lithium, rare earths and potash companies were among the
industrial minerals companies which gathered in Toronto this
week for the Prospectors and Developers Association Canada
There was, without a doubt, an extreme shift in sentiment on
the floor. Although there were fewer attendees this
year 25,122 people attended, compared to 30,147 attendees in
2013 and less exhibitors, the mood was decidedly less
Not only were attendees more upbeat, but the level of
engagement was more serious. Developers in the industry can no
longer get away with claiming to be the biggest and the best in
the industry without backing up their claims with cold hard
So this year several companies held press conferences about
offtake agreements, joint venture partners, and agreements with
Everybody in the mining industry recognises that there
are two types of play: a paper play and a mining play,
Ricardo Campoy, managing director of minerals capital advisory
service, Headwaters MB, told IM.
And, after what has happened with the
economic downturn, you recognise people focused on the paper
play and not the mining play. They are both important
but if you favour the paper play your mine will run into
serious problems, he added.
It was the PDAC for announcement and strategic partnerships.
This kicked off at the media reception with president of PDAC
Glen Nolan introducing John Baird, the Canadian Minister of
Foreign Affairs, who gave a speech about the importance of
networking and promoting the Canadian resource sector.
Nolan emphasised that the Canadian mining and resource
industry could provide growth for the economy and strategic
links with other countries also.
This was highlighted by the strategic partnership between
the Toronto Venture Exchange and the
Santiago Stock Exchange, which was announced the following
And then, the announcement by
Avalon Rare Metals in which it revealed its tolling
agreement with Solvay, put the company back in the so-called
rare earths race.
The presence of the Canadian Premier,
Stephen Harper, highlighted the importance of the mining
event but also, if one was to read between the lines,
the need for a boost for the mining industry.
Also announced while at PDAC was
Orbite Aluminae Inc.s cash injection from the Quebec
government of Canadian dollar (C$) 10m ($9m*).
This brings us a strong strategic partner and what was
more important is that that investment was based upon a
technical survey carried out by an independent company,
CEO, Glenn Kelly, told IM.
Elsewhere, Focus Graphite president Don Baxter spoke to
IM about the companys strategic Chinese
partner, shortly before it announced the offtake amount it had
agreed for the Lac Knife deposit was for a minimum of 200,000
tpa half its output, over ten years.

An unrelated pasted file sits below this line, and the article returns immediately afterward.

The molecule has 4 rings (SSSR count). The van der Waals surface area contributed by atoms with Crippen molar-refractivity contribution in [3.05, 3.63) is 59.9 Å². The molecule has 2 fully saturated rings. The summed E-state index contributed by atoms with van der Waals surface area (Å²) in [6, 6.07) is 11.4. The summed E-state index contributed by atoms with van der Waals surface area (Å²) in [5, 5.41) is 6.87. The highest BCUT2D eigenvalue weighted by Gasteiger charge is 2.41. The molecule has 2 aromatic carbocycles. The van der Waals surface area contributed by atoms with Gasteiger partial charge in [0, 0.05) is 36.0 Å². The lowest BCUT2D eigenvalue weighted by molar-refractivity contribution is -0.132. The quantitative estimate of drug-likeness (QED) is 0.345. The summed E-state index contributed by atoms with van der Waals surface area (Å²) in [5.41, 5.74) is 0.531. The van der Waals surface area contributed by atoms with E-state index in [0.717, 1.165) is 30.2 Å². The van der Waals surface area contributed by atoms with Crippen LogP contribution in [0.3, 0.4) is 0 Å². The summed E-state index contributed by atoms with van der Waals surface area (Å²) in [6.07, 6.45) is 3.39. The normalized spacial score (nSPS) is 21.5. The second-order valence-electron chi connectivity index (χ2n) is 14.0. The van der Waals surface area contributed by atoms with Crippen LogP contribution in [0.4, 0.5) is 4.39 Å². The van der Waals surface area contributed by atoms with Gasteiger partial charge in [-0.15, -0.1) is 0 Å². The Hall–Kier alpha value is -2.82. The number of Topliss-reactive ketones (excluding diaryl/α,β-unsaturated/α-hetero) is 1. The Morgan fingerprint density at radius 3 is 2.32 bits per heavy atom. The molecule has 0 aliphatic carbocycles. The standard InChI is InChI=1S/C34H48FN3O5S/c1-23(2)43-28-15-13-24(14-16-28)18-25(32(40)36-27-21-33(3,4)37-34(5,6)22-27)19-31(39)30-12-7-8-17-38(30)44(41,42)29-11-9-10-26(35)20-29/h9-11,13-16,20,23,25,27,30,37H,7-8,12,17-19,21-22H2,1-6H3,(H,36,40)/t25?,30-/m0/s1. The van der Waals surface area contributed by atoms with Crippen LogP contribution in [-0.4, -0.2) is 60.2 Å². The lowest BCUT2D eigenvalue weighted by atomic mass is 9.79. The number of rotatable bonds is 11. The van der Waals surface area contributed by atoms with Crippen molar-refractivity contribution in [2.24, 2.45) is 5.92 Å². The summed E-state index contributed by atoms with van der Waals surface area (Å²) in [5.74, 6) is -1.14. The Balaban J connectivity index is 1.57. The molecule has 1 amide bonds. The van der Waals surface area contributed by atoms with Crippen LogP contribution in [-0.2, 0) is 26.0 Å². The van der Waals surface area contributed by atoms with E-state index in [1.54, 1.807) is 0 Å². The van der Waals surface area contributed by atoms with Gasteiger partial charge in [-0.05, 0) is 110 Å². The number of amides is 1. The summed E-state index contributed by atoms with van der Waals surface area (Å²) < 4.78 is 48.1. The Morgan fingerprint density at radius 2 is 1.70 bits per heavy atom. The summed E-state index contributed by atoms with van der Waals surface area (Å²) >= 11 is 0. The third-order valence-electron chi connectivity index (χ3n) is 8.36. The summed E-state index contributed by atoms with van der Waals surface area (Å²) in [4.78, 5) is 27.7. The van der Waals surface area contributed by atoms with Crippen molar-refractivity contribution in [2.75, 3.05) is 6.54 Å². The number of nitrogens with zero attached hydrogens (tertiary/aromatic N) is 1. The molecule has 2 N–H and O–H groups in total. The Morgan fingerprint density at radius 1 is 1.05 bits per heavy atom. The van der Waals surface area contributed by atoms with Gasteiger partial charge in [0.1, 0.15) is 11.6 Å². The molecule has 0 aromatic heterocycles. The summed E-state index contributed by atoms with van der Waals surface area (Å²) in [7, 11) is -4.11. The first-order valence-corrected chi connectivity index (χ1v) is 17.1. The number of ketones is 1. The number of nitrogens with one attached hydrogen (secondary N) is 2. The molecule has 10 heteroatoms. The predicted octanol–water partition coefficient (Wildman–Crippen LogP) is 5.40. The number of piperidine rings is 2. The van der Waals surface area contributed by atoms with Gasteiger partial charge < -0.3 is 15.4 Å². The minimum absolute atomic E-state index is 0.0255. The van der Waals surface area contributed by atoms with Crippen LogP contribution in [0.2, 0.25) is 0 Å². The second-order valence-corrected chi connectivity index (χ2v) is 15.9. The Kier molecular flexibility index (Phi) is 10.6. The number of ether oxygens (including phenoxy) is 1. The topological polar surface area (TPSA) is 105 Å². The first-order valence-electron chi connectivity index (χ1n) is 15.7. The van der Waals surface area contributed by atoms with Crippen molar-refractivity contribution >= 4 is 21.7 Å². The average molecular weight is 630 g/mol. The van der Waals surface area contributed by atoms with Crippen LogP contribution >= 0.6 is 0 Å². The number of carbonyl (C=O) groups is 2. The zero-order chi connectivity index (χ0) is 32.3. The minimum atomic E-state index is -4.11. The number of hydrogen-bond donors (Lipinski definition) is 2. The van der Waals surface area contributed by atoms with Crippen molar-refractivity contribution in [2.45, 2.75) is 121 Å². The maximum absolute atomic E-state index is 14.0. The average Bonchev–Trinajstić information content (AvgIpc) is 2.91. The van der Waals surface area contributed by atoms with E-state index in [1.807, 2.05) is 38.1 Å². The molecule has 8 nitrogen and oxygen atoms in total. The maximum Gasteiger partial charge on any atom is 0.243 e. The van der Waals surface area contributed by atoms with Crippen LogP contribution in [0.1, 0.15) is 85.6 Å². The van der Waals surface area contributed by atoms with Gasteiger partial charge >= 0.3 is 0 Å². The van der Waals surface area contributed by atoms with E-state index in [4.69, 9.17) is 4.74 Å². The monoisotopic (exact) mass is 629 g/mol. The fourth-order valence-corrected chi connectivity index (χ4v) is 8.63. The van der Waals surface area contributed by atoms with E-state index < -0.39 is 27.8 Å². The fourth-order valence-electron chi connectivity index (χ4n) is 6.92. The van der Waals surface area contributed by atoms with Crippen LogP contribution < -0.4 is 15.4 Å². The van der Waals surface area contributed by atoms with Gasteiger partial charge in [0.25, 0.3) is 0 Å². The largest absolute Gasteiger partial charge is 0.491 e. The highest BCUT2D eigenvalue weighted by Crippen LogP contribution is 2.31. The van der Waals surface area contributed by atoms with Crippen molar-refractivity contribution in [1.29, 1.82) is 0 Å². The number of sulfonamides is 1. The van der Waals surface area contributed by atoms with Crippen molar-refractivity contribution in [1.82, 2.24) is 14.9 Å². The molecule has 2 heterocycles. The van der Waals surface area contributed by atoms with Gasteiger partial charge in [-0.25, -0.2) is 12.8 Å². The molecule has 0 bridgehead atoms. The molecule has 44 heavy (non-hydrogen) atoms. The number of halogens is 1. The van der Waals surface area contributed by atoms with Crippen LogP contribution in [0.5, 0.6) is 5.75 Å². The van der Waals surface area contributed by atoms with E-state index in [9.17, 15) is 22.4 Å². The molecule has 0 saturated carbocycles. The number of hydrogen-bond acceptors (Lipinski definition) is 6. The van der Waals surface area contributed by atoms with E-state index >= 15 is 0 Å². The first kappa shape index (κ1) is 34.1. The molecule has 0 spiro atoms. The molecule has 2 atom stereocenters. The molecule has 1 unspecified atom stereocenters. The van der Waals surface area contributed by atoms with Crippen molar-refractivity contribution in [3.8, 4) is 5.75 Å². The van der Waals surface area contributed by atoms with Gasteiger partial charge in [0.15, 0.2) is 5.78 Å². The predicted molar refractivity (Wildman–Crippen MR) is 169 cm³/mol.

We announced an offtake agreement with a
Chinese conglomerate before Christmas and it had a very
positive effect on Focus, Baxter told
It definitely puts us ahead in the graphite space,
being the only company to do that and the only one in history
to do that deal directly with an end user and the fact
its a Chinese end user for minimum half of our
production, but they could take 90% of our production. So
its had a very positive affect and spurred some of the
other we are speaking to come to the table as well as they are
concerned there wont be enough of our high quality flake
for them and having the offtake answers the question that all
people ask when having graphite can you sell it?
Absolutely, he added.
Tellingly, this year many companies were also keen to
highlight their connections with the communities they were
Avalon hosted a signing of a participation agreement with
the Northwest Territory Métis Nation, which lives on the
land which contains its Nechalacho Rare Earth Elements Project
at Thor Lake, NWT.
This saw National Chief of the Assembly of the First
Nations, Phil Fontaine, saying that Avalon was a leading
example of how a mining company should conduct itself with
regard to the aboriginal community.
One of the reasons I decided to join the board of
Avalon was because of what I knew about Avalon and the way it
positions itself with the community, he told
PDAC hosted a whole session on aboriginal affairs and there
was a television crew engaging with mining companies to enquire
as to how they comported themselves in their respective
Not all were forthcoming, however, producer Candida Paltiel,
We try to speak to everybody and mostly they have been
great, but some dont want to know at all, she
Looking to 2015
For once and refreshingly so there was little
talk of the future being bright, or expected optimism for the
This years PDAC was different because of the positive
signals from the market, such as Tesla building a
Gigafactory in the US, the Canadian Parliament meeting with
rare earths industry group
CREEN to discuss a strategy for the year ahead, and the
many offtake agreements and partnerships announced over the
four day period.
This is an industry which looks like it needs to knuckle
down and prove its credentials if it is to survive and so 2015
looks like hard work, with a goal in sight.